If you've seen the documentary Paris is Burning, you're familiar with the real-life Venus Xtravaganza. It's been a long time for me, so I don't remember much in the way of details, but I can at least recall that she seemed sweet. Not innocent, but . . . I don't know. Quiet. Vulnerable. Like someone you'd want to be friends with, maybe. See for yourself (*may not be safe for work*):
It's easy to forget, looking at Paris is Burning from the perspective of 2016, how terrifying it was to be gay back then sometimes.1, 2 How lonely. I'm approximately Venus' age, and in 1990 I couldn't have imagined there even being a place I could have gone where people could know I was gay and like me anyway. Where people would look out for me like family. So, when I watch that video, I'm slightly jealous, on the one hand, and on the other, I just ache to protect Venus. So tiny, so fragile, so sweet.
Which means that the ending, where you find out that she died shortly after her part had been filmed, and in a particularly ugly and horrible way,3 it hits you like a truck.
I didn't actually know her. Documentaries are shaped and framed to make people look one way or another way. I might not actually have liked her; she might not have liked me either. Who knows. But her story is tragic all the same, and while acceptance of gays is a lot further along in 2016 than it was in 1988, when Venus died, acceptance of transgendered men and women has barely begun to shift, in the last 10 years or so. And while it's appalling how comfortable Americans are with seeing one another killed, period, it's especially appalling that the justifications are so often explicitly bigoted.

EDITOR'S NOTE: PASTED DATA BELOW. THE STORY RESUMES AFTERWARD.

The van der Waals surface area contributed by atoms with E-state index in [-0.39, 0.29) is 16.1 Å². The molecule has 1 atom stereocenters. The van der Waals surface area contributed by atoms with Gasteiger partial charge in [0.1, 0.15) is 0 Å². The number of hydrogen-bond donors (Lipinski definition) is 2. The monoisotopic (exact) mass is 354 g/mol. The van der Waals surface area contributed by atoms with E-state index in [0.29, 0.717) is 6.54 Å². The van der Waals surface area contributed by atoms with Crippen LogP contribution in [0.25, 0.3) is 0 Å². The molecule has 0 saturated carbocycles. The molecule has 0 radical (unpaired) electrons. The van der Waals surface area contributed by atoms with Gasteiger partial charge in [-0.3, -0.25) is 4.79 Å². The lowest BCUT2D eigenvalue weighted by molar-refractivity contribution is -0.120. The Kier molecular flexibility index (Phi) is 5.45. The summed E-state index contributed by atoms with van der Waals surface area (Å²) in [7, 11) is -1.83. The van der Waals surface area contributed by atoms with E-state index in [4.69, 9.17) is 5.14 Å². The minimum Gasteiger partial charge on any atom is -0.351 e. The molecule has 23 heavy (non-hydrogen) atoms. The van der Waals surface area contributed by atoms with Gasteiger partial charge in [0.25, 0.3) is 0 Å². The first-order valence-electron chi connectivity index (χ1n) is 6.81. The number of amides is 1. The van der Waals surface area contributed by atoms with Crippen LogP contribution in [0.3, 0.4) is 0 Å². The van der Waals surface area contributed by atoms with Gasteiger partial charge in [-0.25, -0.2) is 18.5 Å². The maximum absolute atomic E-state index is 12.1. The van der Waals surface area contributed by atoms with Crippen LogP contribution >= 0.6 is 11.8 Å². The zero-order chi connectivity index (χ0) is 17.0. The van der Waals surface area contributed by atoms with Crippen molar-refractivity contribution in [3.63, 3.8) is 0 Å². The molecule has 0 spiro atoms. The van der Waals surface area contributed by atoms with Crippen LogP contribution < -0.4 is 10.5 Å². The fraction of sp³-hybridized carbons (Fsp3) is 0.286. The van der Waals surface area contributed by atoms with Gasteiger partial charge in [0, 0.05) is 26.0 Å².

After saying all that, I realize there's some mood whiplash in switching to talking about an Anthurium seedling, and even more whiplash involved when it's not even a particularly good seedling.4 But the seedling's the reason we're here, so let's just do the pictures:
Boring color, thrips damage, no reason to keep. A pretty typical seedling from the BF group.
I hope the next Venus Xtravaganza seedling will be more worthy of the name.
2 One of the startling things about watching Six Feet Under for the first time, in 2014, was recognizing myself in David's whole first-season dilemma about where to be out and where not to, the constant worry about what would happen if someone found out, and so on. Living where and when I do, I don't really worry about being out of the closet, even with people I don't know very well: there just aren't that many dangers anymore. But Six Feet Under started in 2001, and watching those first few episodes brought it all roaring back -- I started a new job in the middle of 2001, and spent a tremendous amount of time trying to decide who I could trust and who I couldn't, worrying about whether it would be a big deal or not, talking to friends in other states on the phone about whether to do it or not. It was intensely preoccupying, not to mention that it distorted my relationships with co-workers and casual acquaintances in ways which were probably not helpful.
3 I won't describe it here, but it's not hard to find out. Pretty much anything you read about her mentions it at some point or another. And violence against transgendered people is still appallingly common, as Wikipedia attests.
4 Just a reminder: the names are assigned well before I have any idea what the blooms will look like. Having one's name associated with a good or bad seedling is entirely the luck of the draw, and unless there's some compelling reason to keep a bad seedling around (e.g. unusual spathe color), I recycle the names.
The least lucky name so far is "Dawn Kekong," who's died five times -- 0102, 0315, 0664, 1054, and 1696. The name will come up again somewhere around seedling 2500, if I keep going that long.